Author Daniel Pinkwater comments on the caprices and vagaries of life for National Public Radio's award-winning newsmagazine, All Things Considered.
Trained as an artist, Pinkwater began his writing career in 1969. With a ballpoint pen "stolen from a post office," he wrote and illustrated his first book, The Terrible Roar. The book's immediate success enabled the author to move from the sidewalks of New York to an apartment in fashionable Jersey City.
Since then, Pinkwater has written as many as 50 children's books, including Lizard Music, The Hoboken Chicken Emergency, Blue Moose, and The Snarkout Boys and the Avocado of Death. Pinkwater's books are designed to be understood by children aged six to 14, but are read by people of all ages.
Many of the stories in one of his recent books, Fish Whistle: Commentaries, Uncommentaries, and Vulgar Excesses, published by Addison-Wesley, were first heard on All Things Considered. In Fish Whistle, Pinkwater relates the circumstances under which he became involved with NPR.
In 1987, Pinkwater received a call from a "Louise," who asked if he would like to do commentaries for All Things Considered. He responded, "I've always thought that I ought to," and sent NPR a tape of some remarks he had made for the Children's Book Council.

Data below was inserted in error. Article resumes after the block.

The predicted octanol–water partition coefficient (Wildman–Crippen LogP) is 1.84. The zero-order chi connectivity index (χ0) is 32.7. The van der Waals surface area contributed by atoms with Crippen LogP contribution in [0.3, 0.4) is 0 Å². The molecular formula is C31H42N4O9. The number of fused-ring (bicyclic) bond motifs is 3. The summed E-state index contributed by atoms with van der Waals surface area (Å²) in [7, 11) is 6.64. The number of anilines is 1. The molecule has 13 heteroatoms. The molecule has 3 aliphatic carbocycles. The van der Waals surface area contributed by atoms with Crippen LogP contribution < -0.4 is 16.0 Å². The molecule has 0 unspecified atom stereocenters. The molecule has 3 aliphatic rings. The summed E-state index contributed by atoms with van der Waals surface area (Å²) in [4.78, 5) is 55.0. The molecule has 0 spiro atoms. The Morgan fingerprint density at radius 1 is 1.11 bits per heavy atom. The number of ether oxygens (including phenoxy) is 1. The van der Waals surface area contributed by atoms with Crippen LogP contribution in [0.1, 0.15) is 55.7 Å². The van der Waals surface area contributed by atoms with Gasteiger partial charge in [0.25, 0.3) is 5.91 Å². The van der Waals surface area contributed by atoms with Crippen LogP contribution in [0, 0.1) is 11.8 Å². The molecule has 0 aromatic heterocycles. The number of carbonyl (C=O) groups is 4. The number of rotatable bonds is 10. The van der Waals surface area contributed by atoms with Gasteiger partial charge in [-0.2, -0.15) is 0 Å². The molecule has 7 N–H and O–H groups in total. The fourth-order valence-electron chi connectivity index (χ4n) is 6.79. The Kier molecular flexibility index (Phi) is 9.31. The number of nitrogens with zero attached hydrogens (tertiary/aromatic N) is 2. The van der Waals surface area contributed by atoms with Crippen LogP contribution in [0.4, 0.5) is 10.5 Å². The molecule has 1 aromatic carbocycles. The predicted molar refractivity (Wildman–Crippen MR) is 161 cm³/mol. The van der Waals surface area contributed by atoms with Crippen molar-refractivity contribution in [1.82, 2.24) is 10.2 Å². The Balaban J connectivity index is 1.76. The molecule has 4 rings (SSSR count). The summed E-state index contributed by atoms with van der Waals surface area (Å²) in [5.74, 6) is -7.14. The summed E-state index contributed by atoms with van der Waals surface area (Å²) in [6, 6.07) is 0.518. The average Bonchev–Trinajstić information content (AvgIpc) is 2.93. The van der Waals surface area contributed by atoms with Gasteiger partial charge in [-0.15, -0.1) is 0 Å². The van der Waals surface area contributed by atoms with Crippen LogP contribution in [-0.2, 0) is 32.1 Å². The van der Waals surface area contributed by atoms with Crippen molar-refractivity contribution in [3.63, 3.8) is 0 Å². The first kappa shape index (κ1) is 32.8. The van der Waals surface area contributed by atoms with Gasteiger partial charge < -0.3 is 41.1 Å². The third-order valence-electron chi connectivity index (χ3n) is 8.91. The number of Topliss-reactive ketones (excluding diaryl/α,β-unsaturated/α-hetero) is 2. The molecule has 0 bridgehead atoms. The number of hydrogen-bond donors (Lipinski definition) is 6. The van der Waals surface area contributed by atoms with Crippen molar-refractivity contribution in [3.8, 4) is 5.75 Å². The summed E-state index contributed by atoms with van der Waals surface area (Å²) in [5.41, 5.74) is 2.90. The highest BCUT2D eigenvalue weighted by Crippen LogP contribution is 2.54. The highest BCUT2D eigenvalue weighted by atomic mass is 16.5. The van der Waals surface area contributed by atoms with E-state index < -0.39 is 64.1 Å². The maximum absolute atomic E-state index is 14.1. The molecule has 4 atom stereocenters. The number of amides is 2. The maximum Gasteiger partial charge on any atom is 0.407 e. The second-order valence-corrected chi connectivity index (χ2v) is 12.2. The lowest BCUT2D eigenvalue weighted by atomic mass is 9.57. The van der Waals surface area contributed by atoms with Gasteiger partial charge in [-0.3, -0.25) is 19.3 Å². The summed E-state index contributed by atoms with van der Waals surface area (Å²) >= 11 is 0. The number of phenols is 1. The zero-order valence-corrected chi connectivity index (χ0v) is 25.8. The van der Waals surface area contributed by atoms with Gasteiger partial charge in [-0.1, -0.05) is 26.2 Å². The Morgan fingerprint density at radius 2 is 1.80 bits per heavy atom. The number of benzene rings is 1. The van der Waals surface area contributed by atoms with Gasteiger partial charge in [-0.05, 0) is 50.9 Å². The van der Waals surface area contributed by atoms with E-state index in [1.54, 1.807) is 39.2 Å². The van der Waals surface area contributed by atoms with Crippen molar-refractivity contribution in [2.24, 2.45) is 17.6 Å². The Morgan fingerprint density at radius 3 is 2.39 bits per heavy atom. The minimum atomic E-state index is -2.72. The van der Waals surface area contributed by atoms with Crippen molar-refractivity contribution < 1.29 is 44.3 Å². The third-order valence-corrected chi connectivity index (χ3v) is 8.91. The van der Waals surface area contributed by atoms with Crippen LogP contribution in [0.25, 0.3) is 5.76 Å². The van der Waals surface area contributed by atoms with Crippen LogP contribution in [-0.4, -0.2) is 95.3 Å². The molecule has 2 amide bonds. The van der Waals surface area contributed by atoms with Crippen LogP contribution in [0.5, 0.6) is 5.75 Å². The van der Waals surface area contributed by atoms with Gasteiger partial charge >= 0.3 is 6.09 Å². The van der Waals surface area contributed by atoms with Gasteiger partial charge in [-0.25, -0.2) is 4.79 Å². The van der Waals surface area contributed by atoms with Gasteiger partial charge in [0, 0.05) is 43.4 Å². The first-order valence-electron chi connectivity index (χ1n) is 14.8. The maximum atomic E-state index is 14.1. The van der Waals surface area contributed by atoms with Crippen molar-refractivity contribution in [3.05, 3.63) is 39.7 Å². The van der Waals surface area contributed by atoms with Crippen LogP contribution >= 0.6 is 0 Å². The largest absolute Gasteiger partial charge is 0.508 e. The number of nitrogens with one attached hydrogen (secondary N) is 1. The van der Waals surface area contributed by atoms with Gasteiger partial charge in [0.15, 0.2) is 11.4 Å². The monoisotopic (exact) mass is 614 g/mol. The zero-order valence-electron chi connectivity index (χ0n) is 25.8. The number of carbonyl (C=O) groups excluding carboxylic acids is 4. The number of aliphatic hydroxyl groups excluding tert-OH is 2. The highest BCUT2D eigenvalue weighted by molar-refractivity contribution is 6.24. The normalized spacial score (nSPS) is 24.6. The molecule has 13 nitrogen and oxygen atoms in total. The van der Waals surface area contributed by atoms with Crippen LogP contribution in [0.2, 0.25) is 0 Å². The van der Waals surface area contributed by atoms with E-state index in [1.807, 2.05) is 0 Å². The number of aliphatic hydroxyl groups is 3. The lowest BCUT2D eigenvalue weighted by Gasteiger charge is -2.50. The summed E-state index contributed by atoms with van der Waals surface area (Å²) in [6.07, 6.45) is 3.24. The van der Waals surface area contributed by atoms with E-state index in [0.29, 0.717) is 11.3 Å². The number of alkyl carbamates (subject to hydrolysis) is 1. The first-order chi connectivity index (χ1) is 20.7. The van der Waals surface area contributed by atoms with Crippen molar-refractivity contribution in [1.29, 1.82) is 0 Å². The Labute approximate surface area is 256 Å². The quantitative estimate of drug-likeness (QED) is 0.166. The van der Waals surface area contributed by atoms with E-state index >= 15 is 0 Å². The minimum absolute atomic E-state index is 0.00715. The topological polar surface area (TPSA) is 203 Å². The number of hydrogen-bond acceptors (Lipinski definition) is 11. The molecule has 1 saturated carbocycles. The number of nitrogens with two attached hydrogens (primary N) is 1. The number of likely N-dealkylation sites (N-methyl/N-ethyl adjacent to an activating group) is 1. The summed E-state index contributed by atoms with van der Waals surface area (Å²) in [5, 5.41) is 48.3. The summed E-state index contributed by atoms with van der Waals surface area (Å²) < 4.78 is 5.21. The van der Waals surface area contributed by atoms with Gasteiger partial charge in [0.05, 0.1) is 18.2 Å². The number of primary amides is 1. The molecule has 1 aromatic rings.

A week later, Art Silverman, producer of All Things Considered, called Pinkwater to ask if he wanted to do commentaries for the program. The conversation went something like this — "I thought I already was." "Was what?" "Doing commentaries for All Things Considered." "How could you think that when I've never heard of you before [receiving the tape] this morning?" "But Louise called me last week and told me it was all set." "Who's Louise?" What exactly happened was never discovered, but Pinkwater is satisfied with the results.
He resides on a farm in upstate New York with his wife Jill, who is also a writer.